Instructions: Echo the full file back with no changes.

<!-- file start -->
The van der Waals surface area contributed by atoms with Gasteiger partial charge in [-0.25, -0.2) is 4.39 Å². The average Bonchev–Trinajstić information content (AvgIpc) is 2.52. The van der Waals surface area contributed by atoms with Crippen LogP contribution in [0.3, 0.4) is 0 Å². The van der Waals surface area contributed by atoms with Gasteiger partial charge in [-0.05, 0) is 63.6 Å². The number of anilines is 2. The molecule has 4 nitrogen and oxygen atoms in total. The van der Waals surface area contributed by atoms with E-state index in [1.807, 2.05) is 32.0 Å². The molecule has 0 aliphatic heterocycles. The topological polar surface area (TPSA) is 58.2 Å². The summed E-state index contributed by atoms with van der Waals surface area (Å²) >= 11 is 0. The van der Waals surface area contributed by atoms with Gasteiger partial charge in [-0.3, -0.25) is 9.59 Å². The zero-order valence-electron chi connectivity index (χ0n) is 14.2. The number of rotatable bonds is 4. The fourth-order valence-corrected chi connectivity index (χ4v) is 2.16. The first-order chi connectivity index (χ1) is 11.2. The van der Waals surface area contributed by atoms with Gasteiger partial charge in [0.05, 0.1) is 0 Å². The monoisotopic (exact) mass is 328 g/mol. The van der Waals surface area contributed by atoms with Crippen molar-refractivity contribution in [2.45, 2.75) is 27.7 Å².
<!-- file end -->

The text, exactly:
The van der Waals surface area contributed by atoms with Gasteiger partial charge in [-0.25, -0.2) is 4.39 Å². The average Bonchev–Trinajstić information content (AvgIpc) is 2.52. The van der Waals surface area contributed by atoms with Crippen LogP contribution in [0.3, 0.4) is 0 Å². The van der Waals surface area contributed by atoms with Gasteiger partial charge in [-0.05, 0) is 63.6 Å². The number of anilines is 2. The molecule has 4 nitrogen and oxygen atoms in total. The van der Waals surface area contributed by atoms with E-state index in [1.807, 2.05) is 32.0 Å². The molecule has 0 aliphatic heterocycles. The topological polar surface area (TPSA) is 58.2 Å². The summed E-state index contributed by atoms with van der Waals surface area (Å²) >= 11 is 0. The van der Waals surface area contributed by atoms with Gasteiger partial charge in [-0.3, -0.25) is 9.59 Å². The zero-order valence-electron chi connectivity index (χ0n) is 14.2. The number of rotatable bonds is 4. The fourth-order valence-corrected chi connectivity index (χ4v) is 2.16. The first-order chi connectivity index (χ1) is 11.2. The van der Waals surface area contributed by atoms with Gasteiger partial charge in [0.05, 0.1) is 0 Å². The monoisotopic (exact) mass is 328 g/mol. The van der Waals surface area contributed by atoms with Crippen molar-refractivity contribution in [2.45, 2.75) is 27.7 Å².